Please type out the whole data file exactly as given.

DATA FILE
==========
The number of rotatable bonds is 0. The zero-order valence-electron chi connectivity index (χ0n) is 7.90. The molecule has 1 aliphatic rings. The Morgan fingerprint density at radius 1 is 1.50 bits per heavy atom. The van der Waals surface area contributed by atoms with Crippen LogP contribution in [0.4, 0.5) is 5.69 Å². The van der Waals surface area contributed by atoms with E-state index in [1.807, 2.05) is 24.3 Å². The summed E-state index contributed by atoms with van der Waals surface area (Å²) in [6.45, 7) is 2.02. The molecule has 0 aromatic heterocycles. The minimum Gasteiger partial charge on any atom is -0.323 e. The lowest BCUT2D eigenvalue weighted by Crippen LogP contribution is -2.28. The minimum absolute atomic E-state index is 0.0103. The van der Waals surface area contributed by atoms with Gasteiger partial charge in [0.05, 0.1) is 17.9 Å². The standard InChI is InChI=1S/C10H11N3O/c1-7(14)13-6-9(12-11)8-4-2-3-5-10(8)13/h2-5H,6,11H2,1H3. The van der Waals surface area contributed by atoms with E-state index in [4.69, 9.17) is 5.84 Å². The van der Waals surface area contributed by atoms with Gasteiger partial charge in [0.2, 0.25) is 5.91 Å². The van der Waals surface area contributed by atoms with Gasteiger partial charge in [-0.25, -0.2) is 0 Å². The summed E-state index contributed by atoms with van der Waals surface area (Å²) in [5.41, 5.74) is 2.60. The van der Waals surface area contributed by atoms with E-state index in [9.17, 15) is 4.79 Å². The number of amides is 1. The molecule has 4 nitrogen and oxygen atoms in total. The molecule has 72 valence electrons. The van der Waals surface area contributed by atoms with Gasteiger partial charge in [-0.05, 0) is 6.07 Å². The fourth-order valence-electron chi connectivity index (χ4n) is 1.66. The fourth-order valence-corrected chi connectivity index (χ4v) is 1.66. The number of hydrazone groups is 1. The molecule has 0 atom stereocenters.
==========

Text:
The number of rotatable bonds is 0. The zero-order valence-electron chi connectivity index (χ0n) is 7.90. The molecule has 1 aliphatic rings. The Morgan fingerprint density at radius 1 is 1.50 bits per heavy atom. The van der Waals surface area contributed by atoms with Crippen LogP contribution in [0.4, 0.5) is 5.69 Å². The van der Waals surface area contributed by atoms with E-state index in [1.807, 2.05) is 24.3 Å². The summed E-state index contributed by atoms with van der Waals surface area (Å²) in [6.45, 7) is 2.02. The molecule has 0 aromatic heterocycles. The minimum Gasteiger partial charge on any atom is -0.323 e. The lowest BCUT2D eigenvalue weighted by Crippen LogP contribution is -2.28. The minimum absolute atomic E-state index is 0.0103. The van der Waals surface area contributed by atoms with Gasteiger partial charge in [0.05, 0.1) is 17.9 Å². The standard InChI is InChI=1S/C10H11N3O/c1-7(14)13-6-9(12-11)8-4-2-3-5-10(8)13/h2-5H,6,11H2,1H3. The van der Waals surface area contributed by atoms with E-state index in [4.69, 9.17) is 5.84 Å². The van der Waals surface area contributed by atoms with Gasteiger partial charge in [0.2, 0.25) is 5.91 Å². The van der Waals surface area contributed by atoms with Gasteiger partial charge in [-0.25, -0.2) is 0 Å². The summed E-state index contributed by atoms with van der Waals surface area (Å²) in [5.41, 5.74) is 2.60. The van der Waals surface area contributed by atoms with E-state index in [9.17, 15) is 4.79 Å². The number of amides is 1. The molecule has 4 nitrogen and oxygen atoms in total. The molecule has 72 valence electrons. The van der Waals surface area contributed by atoms with Gasteiger partial charge in [-0.05, 0) is 6.07 Å². The fourth-order valence-electron chi connectivity index (χ4n) is 1.66. The fourth-order valence-corrected chi connectivity index (χ4v) is 1.66. The number of hydrazone groups is 1. The molecule has 0 atom stereocenters.